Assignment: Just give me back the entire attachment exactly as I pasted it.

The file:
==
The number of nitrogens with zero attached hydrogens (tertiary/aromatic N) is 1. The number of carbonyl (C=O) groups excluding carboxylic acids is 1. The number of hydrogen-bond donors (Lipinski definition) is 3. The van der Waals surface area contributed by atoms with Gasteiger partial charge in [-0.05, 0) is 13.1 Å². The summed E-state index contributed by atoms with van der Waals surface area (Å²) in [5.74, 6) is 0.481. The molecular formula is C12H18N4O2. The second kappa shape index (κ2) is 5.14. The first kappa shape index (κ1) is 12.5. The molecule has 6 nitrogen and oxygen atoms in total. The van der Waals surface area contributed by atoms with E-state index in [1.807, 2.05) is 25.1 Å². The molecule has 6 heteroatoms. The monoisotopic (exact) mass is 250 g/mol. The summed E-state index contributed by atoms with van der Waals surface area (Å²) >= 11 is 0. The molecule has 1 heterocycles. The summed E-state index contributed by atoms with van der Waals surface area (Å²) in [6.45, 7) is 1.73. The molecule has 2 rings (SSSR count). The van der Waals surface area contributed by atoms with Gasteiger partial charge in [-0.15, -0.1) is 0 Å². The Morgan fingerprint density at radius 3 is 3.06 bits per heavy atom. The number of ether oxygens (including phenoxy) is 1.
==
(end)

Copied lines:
The number of nitrogens with zero attached hydrogens (tertiary/aromatic N) is 1. The number of carbonyl (C=O) groups excluding carboxylic acids is 1. The number of hydrogen-bond donors (Lipinski definition) is 3. The van der Waals surface area contributed by atoms with Gasteiger partial charge in [-0.05, 0) is 13.1 Å². The summed E-state index contributed by atoms with van der Waals surface area (Å²) in [5.74, 6) is 0.481. The molecular formula is C12H18N4O2. The second kappa shape index (κ2) is 5.14. The first kappa shape index (κ1) is 12.5. The molecule has 6 nitrogen and oxygen atoms in total. The van der Waals surface area contributed by atoms with E-state index in [1.807, 2.05) is 25.1 Å². The molecule has 6 heteroatoms. The monoisotopic (exact) mass is 250 g/mol. The summed E-state index contributed by atoms with van der Waals surface area (Å²) >= 11 is 0. The molecule has 1 heterocycles. The summed E-state index contributed by atoms with van der Waals surface area (Å²) in [6.45, 7) is 1.73. The molecule has 2 rings (SSSR count). The van der Waals surface area contributed by atoms with Gasteiger partial charge in [-0.15, -0.1) is 0 Å². The Morgan fingerprint density at radius 3 is 3.06 bits per heavy atom. The number of ether oxygens (including phenoxy) is 1.